Since early August, we’ve sent about $1,850 to the credit-card company. Every time I cook at home, I write down what that meal would have cost at a restaurant, and once a week, Ron sends the credit-card company the money we didn’t spend on dinner. It adds up fast: We’re averaging about $100 a week, and I expect that to go up in April, when our cellphone contracts will expire and we can switch to cheaper phones with cheaper plans.

I’m also losing weight (I’ve dropped 20 lbs. since July) and generating less trash via paper wrappers and cardboard boxes, which is better for the environment.

If we keep going at this rate, we should be debt-free in 2,119 days. Go, us!

Emily

Tee Pee Curios mural

tepeeday1
All in a day’s work. This was about four or five hours into the project. Love, love, love how that turquoise note turned out.

As promised a couple of weeks ago, here are photos from the mural I completed in October on the east side of Tee Pee Curios in Tucumcari, New Mexico. I still can’t get over how fast and easy that neon technique is.

koko4
All done; just waiting for the scaffold to come down.

koko3
Detail shot.

koko2
Gar wanted a mural that would catch the eye of passers-by. Even on a cloudy afternoon, I think this pops out nicely.

souvenirs
I picked up a souvenir while I was in town. This great hoodie came from the Dollar General store in Tucumcari. I have matching sweatpants I bought on the same trip. I wear them all the time.

Spending a couple of weeks in Tucumcari this year has confirmed some things for us. First, it showed us we’re definitely on the right track with our long-term goal, which is to build a tiny house in northeastern New Mexico and retire there. The people in that area seem really nice, and the town is just about perfect in terms of size and proximity to larger cities and wilderness areas.

Second, the enthusiastic responses I’ve gotten to my murals have shown me this might make a nice cottage industry, so after New Year’s, I’m planning to take out an ad in the service directory part of the paper and see if I can rustle up a few mural-painting gigs in Southeast Missouri or Southern Illinois. Even small projects would bring in a nice chunk of extra income to save toward the tiny house of my dreams.

It’s good to have a long-term goal and a specific plan for reaching it. Even if something happens to throw us off-track, there’s never a down side to retiring debts as quickly as possible, learning new skills, or saving money for things you really need.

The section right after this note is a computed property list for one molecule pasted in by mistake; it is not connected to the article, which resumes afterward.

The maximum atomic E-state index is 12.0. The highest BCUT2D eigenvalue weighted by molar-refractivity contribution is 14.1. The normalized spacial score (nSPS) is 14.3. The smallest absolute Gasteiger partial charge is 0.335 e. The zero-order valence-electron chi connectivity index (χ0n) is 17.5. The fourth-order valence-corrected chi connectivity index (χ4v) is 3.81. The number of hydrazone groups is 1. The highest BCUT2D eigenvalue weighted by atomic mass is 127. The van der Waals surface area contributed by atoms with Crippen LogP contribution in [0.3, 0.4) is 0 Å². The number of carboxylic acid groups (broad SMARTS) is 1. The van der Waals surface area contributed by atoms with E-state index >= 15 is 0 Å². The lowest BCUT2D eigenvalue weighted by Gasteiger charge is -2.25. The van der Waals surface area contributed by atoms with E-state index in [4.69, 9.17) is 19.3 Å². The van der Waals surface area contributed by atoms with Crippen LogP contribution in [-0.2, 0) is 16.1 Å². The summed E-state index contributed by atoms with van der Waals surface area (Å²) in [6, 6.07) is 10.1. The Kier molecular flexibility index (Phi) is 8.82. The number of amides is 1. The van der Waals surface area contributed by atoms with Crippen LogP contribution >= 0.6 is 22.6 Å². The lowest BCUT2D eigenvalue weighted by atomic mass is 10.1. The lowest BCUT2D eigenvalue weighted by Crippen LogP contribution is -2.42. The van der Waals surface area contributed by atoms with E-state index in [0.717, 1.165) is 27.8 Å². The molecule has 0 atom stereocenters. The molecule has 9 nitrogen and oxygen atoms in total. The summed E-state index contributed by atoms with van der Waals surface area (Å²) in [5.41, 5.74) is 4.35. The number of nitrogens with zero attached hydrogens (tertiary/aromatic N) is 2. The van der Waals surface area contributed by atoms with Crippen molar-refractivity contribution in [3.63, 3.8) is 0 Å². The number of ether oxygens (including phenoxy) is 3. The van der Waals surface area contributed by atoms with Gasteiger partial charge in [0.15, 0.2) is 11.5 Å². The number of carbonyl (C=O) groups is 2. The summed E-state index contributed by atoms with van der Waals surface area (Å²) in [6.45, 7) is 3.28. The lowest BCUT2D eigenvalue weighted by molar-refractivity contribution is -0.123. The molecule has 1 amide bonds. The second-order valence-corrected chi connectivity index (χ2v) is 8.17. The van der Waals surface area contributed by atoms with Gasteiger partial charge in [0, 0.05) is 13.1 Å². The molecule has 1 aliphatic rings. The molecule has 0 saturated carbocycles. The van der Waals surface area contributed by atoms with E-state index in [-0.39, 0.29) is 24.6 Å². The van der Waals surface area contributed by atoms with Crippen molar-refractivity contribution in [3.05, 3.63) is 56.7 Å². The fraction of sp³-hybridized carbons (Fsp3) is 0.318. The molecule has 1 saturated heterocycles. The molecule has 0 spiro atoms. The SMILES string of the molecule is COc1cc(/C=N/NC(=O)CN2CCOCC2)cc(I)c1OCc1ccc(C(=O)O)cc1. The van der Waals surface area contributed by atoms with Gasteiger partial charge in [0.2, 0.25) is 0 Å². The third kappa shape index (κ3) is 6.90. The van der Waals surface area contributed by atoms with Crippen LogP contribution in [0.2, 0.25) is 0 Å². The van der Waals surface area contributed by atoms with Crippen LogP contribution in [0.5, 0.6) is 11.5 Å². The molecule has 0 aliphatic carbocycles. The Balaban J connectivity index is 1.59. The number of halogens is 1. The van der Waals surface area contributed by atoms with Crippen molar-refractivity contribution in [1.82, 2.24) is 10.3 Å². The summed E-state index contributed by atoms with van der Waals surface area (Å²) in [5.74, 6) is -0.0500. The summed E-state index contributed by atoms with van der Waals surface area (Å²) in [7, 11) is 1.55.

One day in the not-too-distant future, I’ll share our six-year plan for paying off our debts and putting ourselves in a position to make our very specific dreams come true. It’s a pretty good to-do list, even if you’re not planning to build a micro-house in the high desert.

Emily

My novel is out!

So this happened:

bookfront

bookback

Can we just talk about how excited I am to have this in my hands at last? I’ve been working on this book for five years, not counting the 19 years I spent before that with the main character in my head, trying to figure out what to do with her.

It’s available to order now. Click here for the Kindle version; click here to order it in paperback.

Is it any good? I think it is, but I’m hardly an objective critic. I wrote a novel I wanted to read, set in a town where I’d like to live and populated with people I’d like to meet. It’s hard to be objective about something you’ve been working on for years, but I’ll put it this way: The writing process being what it is, by my most conservative estimate, I’d say I’ve read most of this novel at least two dozen times, and yet I still enjoy reading it, and every time I do, I still find something that feels new — some detail I’d forgotten I wrote, or some flourish that resonates differently now than it did the last time I looked at it. When I sat down with the printed proof a couple of nights ago to look for printing issues and any other little concerns I might have missed, I thought, “I’m really looking forward to reading this just for the fun of it.”

If I can edit a book 24 times and still look forward to reading it just for the sheer enjoyment of the finished product, I feel fairly safe in assuming the average reader will enjoy reading it at least once or twice.

I feel light this afternoon. And free. And at the same time, a little lost. I don’t remember what it’s like to wake up without Sierra in my head, demanding to be written. She’s been part of my consciousness since 1991. But finishing her story has silenced the irrational but persistent fear in the back of my mind: What if I die before I finish my novel? It’s a relief to know I don’t have to worry about that any more, but it’s also a little strange to be finished with what I always assumed was my life’s work. I’m only 40. What now? I’ve got other projects going, of course — I’ve always got projects going, and plenty of them — but nothing as all-consuming as this book.

What will rise to take its place? I’m waiting to see. It’s strange to swap a bucket list for a blank sheet of paper and a couple of Pinterest boards, but it’s kind of exciting, too.

Emily